Fiddle-Dee-Dee – Fourth Annual FiddleFest pours wines and bluegrass tunes for a good cause

Bob Dickey Photo
Bob Dickey Photo

Fiddlehead Cellars never took its name from the actual instrument or from its owners’ interest in music. Instead, the winery takes its name from the curly tip of a fern, which some cultures even pickle as a food. And Fiddlestix, the name of the vineyard, is a gosh darn ol’ swear word. But none of that matters in the fourth year of the FiddleFest, one of the Lompoc area’s favorite fundraisers, as wine tasting and bluegrass music will go hand in hand.

“Just as I started getting everybody that this was about the plant, then I went and added the twist of the fiddle music,” says Kathy Joseph, who owns Fiddlehead along with her husband

The event this year benefits People Helping People, the Santa Ynez Valley organization that provides transport, education and medical help to the less fortunate in the area. Attendees can sample products from 14 wineries, all who use grapes grown at Fiddlehead’s Santa Rita appellation.

“Everyone has a little different mix of clones, and they all pick their grapes at a different time, but it’s all pinot noir,” says Joseph. There will also be a barbecue put on by the Hitching Post, a selection of cheeses from Cypress Grove Chevre, a silent auction of some very rare wines, and four full hours of bluegrass music from the Southside Bluegrass Band, organized by Charlie Bockius.

Joseph started Fiddlefest to bring attention to the vineyard and to the people who work there, “a small group of dedicated winemakers,” as she puts it. The location is right across the street from the 50-year-old Sanford and Benedict vineyard, and takes place in an old refurbished bar that’s been lined with cedar, and with a window that now looks over the vineyard during the pour.

Wineries using the Fiddlehead’s pinot noir grapes include Bonaccorsi, Paul Lato, Rusack, Vogelzang, Dragonette and more. They’ll all be pouring their pinot noirs, but also they’ll be bringing a white or pink wine of their choice.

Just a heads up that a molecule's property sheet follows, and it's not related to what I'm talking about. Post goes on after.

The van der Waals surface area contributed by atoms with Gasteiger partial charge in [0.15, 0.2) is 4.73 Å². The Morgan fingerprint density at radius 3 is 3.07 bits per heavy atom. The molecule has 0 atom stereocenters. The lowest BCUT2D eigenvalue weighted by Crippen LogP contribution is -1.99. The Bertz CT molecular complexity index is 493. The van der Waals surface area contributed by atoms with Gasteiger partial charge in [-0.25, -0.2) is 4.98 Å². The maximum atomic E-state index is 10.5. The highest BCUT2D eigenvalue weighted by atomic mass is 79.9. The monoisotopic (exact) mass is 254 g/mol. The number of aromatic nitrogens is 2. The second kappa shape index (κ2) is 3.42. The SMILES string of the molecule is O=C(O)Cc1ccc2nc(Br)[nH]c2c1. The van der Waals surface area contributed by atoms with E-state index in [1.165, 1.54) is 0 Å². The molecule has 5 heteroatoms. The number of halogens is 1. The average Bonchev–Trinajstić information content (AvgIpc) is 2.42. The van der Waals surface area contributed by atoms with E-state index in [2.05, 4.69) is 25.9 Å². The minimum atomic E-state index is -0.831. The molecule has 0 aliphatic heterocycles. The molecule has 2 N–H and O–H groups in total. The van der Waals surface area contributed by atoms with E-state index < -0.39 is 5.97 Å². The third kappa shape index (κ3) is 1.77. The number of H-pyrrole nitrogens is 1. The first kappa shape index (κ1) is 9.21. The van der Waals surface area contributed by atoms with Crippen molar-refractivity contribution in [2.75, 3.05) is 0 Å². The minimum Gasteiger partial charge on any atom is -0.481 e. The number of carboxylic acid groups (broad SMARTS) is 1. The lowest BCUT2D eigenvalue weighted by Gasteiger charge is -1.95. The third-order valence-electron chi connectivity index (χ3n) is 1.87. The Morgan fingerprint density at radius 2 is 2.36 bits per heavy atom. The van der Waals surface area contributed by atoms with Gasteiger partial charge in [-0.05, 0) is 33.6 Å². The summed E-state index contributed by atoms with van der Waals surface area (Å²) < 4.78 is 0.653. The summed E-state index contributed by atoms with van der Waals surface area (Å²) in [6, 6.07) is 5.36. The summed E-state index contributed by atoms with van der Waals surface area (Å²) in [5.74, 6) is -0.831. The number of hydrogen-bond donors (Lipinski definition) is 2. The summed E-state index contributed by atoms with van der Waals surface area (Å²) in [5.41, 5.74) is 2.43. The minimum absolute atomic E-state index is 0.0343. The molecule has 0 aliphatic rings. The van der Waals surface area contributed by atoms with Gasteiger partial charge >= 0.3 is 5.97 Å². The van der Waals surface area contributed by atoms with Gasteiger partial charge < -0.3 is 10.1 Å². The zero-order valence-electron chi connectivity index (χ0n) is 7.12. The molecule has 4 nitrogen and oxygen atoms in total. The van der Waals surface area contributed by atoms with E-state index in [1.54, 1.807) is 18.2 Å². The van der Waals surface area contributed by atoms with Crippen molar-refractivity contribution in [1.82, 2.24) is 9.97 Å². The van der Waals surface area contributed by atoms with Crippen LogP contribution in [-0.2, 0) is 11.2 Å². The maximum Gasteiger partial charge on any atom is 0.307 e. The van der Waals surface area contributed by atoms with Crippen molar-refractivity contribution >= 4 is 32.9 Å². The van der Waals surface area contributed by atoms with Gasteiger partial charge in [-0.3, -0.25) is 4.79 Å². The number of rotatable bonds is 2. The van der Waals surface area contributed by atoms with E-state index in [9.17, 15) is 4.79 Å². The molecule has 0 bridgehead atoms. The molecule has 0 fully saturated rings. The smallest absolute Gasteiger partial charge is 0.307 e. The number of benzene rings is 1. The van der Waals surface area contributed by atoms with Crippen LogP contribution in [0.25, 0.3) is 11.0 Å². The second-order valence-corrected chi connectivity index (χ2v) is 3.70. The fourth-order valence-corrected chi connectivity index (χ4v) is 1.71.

The nonprofit that benefits from the silent auction, People Helping People, has been assisting folks since 1992. Dean Palius, executive director, notes how the organization has grown from a starting budget of $80,000 to $1.7 million. That’s both good — the charity grows and grows — and bad, as an indicator of how many people need its services, filling in where government can’t. The Santa Ynez Valley is large, he says, and there is limited transport. A lot of the people that need the help of organizations like People Helping People are the ones working the wineries and fields of Santa Ynez. The Santa Ynez school district, which funded many of PHP’s services, recently cut its budget.

“It’s a tough time right now,” Palius says, “Most people think everybody’s wealthy out here. Certainly there are many wealthy people. Most of those people and the tourists here are being serviced by some very low-income folks.” But what Joseph is doing for the charity is a gift, he says.

Joseph seems aware of the broad income range, hence why FiddleFest wants to give back.

“Fifteen years later and some of the same people are still with me,” she says. “They are the ones who cleared and staked the land and watched it grow up with me.”

When: 1 to 5 p.m. Saturday
Where: Fiddlestix Vineyard, Santa Rita Hills at mile marker 7.82 on Santa Rosa Road, Lompoc
Cost: $72.80 in advance, $85 at the door.
Information: (800) 251-1225, or

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